# Question Question B4: The ideas of linear recurrences show how some of the summation formulas from section 2.4 arise. Let $$a_{n}=\sum_{i=1}^{k}(n+2)(n+1)(n)$$, and observe that $$a_{n}=a_{n-1}+n^{3}+3 n^{2}+2 n$$ is a non-homogeneous linear recurrence with initial condition $$a_{0}=0$$. (a) Show that $$a_{n}$$ must be a polynomial function of $$n$$ with degree 4 . (b) Determine the coefficients of this polynomial. Check that this is the same formula you would obtain by using the table of summations from section 2.4?

Transcribed Image Text: Question B4: The ideas of linear recurrences show how some of the summation formulas from section 2.4 arise. Let $$a_{n}=\sum_{i=1}^{k}(n+2)(n+1)(n)$$, and observe that $$a_{n}=a_{n-1}+n^{3}+3 n^{2}+2 n$$ is a non-homogeneous linear recurrence with initial condition $$a_{0}=0$$. (a) Show that $$a_{n}$$ must be a polynomial function of $$n$$ with degree 4 . (b) Determine the coefficients of this polynomial. Check that this is the same formula you would obtain by using the table of summations from section 2.4?
Transcribed Image Text: Question B4: The ideas of linear recurrences show how some of the summation formulas from section 2.4 arise. Let $$a_{n}=\sum_{i=1}^{k}(n+2)(n+1)(n)$$, and observe that $$a_{n}=a_{n-1}+n^{3}+3 n^{2}+2 n$$ is a non-homogeneous linear recurrence with initial condition $$a_{0}=0$$. (a) Show that $$a_{n}$$ must be a polynomial function of $$n$$ with degree 4 . (b) Determine the coefficients of this polynomial. Check that this is the same formula you would obtain by using the table of summations from section 2.4?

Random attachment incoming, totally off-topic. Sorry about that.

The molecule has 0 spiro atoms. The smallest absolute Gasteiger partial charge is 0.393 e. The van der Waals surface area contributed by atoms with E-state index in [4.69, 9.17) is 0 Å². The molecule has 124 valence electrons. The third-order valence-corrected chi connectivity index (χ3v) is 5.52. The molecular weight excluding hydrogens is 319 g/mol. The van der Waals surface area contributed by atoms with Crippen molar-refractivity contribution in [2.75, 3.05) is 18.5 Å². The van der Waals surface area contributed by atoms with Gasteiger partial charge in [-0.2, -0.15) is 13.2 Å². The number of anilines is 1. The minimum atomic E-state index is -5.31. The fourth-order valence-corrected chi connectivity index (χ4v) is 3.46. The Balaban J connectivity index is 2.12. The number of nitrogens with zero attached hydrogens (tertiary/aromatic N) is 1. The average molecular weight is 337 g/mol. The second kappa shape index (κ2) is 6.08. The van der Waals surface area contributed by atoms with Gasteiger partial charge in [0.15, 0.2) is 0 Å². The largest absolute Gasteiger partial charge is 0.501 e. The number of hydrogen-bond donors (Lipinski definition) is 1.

&#12304;General guidance&#12305;The answer provided below has been developed in a clear step by step manner.Step1/2(a). To prove that $$\mathrm{{a}_{{{n}}}}$$is a polynomial function of n with degree 4, we will show that the recurrence relation implies that $$\mathrm{{a}_{{{n}}}}$$&#160;can be written as a polynomial of degree 4 in terms of n. We can start by expanding $$\mathrm{{a}_{{{n}-{1}}}}$$in the recurrence relation:$$\mathrm{{a}_{{{n}-{1}}}={a}_{{{n}-{2}}}+{\left({n}-{1}\right)}^{{3}}+{3}{\left({n}-{1}\right)}^{{2}}+{2}{\left({n}-{1}\right)}}$$ Substituting this into the recurrence relation gives:$$\mathrm{{a}_{{{n}}}={a}_{{{n}-{2}}}+{\left({n}-{1}\right)}^{{3}}+{3}{\left({n}-{1}\right)}^{{2}}+{2}{\left({n}-{1}\right)}+{n}^{{3}}+{3}{n}^{{2}}+{2}{n}}$$ Expanding $$\mathrm{{a}_{{{n}-{2}}}}$$in this equation and using the initial condition $$\mathrm{{a}_{{{0}}}={0}}$$, we get:$$\mathrm{{a}_{{{n}}}={n}^{{3}}+{3}{n}^{{2}}+{2}{n}+{\sum_{{{i}={1}}}^{{{n}-{1}}}}{\left({\left({i}+{1}\right)}^{{3}}+{3}{\left({i}+{1}\right)}^{{2}}+\right.}}$$ $$\mathrm{{2}{\left({i}+{1}\right)}{)}}$$ Simplifying this expression, we get:$$\mathrm{{a}_{{{n}}}={n}^{{3}}+{3}{n}^{{2}}+{2}{n}+{\sum_{{{i}={2}}}^{{{n}}}}{\left({i}^{{3}}+{3}{i}^{{2}}+{2}{i}+{3}\right)}}$$ We can now evaluate the sum using the formulas from section 2.4:$$\mathrm{{\sum_{{{i}={1}}}^{{{n}}}}{i}^{{3}}={\left[{\frac{{{n}{\left({n}+{1}\right)}}}{{{2}}}}\right]}^{{2}}}$$$$\mathrm{{\sum_{{{i}={1}}}^{{{n}}}}{i}^{{2}}={\frac{{{n}{\left({n}+{1}\right)}{\left({2}{n}+{1}\right)}}}{{{6}}}}}$$$$\mathrm{{\sum_{{{i}={1}}}^{{{n}}}}{i}={\frac{{{n}{\left({n}+{1}\right)}}}{{{2}}}}}$$ Substituting these formulas into the expression for ... See the full answer